Strangely enough, the weaker her electoral standing, the stronger she actually is. Rebellious Tory backbenchers can be full of fire and fury when their government has a big majority but, when the margin is slender and the opposition looks poised to win the next election, the MPs invariably rediscover the advantages of obedience, and put the party first.

If Mrs May can rely on that dynamic, then she can expect the likes of Mr Mogg and his ERG "officers" to huff and puff. But, when the chips are down, they will not trigger a general election that will hand the keys of No 10 to Mr Corbyn. As they did with the final Maastricht vote, they will cave in and back their leader.

Her game plan, therefore, will not necessarily have to extend to finding a solution to the intractable problems of Brexit, but of riding the coming storm over the transition period, perhaps making enough small concessions to soothe the fevered brows of the Moggites, sufficient for them to claim some sort of a victory.

As for the EU, what we saw in December was the "colleagues" taking fright at the prospect of Mrs May being deposed, thus giving her enough wriggle room to make it look as if she had made progress in the talks. At the time, I argued that the UK had not progressed to phase two but simply to phase one-plus, with the "plus" taking in the transition period.

This is where we still are, with the timetable for agreeing the terms set for the European Council on 22 March. And given that the UK has conceded so many points already, all we need it some carefully crafted dramatics over some last-minute glitches, and we are home and dry.

But that is to reckon without the Irish border problem, for which there are no credible solutions on offer. Yet, what has not properly sunk in is that, if the "vassal state" transition is agreed, that amounts to Armageddon delayed. Cross border trade will continue as before. There will be no queues and no disruption. Brexit, in media terms, will be a non-event.

From then on, all Mrs May has to do is make a starboard turn and sail up the coast. No matter how far off course she is, she will get there eventually.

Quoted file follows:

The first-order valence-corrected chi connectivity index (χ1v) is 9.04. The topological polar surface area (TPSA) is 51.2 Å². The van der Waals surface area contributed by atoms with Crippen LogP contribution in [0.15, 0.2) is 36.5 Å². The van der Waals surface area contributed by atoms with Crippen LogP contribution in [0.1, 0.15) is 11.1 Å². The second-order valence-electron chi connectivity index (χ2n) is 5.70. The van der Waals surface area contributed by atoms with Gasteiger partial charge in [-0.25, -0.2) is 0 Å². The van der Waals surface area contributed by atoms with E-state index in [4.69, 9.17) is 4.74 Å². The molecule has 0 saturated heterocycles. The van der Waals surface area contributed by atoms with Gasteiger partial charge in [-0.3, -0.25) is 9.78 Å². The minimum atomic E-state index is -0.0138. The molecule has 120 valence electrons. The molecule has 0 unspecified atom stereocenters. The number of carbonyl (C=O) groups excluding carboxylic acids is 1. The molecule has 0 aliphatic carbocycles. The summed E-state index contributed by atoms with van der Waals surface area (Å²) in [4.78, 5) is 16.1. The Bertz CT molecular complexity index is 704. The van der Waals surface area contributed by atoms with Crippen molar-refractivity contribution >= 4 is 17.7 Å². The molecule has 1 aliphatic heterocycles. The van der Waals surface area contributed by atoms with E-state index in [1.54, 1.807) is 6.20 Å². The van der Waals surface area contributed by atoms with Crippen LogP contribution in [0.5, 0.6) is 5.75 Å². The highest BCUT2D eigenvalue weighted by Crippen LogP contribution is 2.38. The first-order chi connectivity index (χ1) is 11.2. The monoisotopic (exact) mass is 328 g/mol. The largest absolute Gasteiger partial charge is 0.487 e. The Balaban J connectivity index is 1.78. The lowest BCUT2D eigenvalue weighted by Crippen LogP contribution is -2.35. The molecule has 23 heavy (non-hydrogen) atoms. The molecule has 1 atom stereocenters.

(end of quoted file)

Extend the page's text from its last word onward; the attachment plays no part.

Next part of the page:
The greatest danger, however, is that the cabinet puts itself so far out on a limb that – if we continue our maritime analogy – by the time her ship arrives, she and her crew are refused permission to land. And, from the reports emerging from the Chequers conclave, that seems to be precisely what might be about to happen.

Sources close to the Brexiteers lead by foreign secretary Johnson, we are told, are claiming victory, with one saying: "Divergence has won the day". Such is the confusion of terms, though, that former Remainers, led by Chancellor Philip Hammond, are also said to have secured a key objective, getting Mrs May to agree to ask Brussels for mutual recognition on standards for manufactured goods.

As reported, this doesn't make sense, as it is the "ultras" who have been demanding mutual recognition of standards. Nonetheless, it seems that is to be the position Mrs May will ask the Cabinet to adopt next week, which will then form the basis of the trading relationship we are seeking with Brussels.

The Cabinet has fixated on the ability of the UK "to set its own rules and regulations", allowing an "ambitious managed divergence" with the EU over time. The EU will be expected to agree with the UK "common regulatory goals", which have acquired the jargon label of "equivalence of outcomes". 

 Any such provision, though, is a throwback to the early days of the EU when directives set the overall objectives of regulation in each sector, but left Member States the discretion to achieve those objectives in their own ways. In the main, however, this approach has largely been overtaken by more prescriptive, detailed regulation, settling on harmonisation, rather than the approximation of law.

The Commission is not going to be sympathetic to the idea of allowing the UK more flexibility in product regulation than is allowed to Member States. In fact, this is exactly what the EU has said it would not allow – a situation where a state is able to improve its position by leaving the EU, while continuing to benefit from market access.

It is inconceivable that the EU will accept mutual recognition of standards and any attempt by the UK to get this accepted is doomed to failure, as has been made plain in the last few days. Equally, divergence – managed or otherwise – is a non-starter.

If the UK insists on pursuing this line, Mrs May will be writing the suicide note for the Brexit talks and her own political epitaph.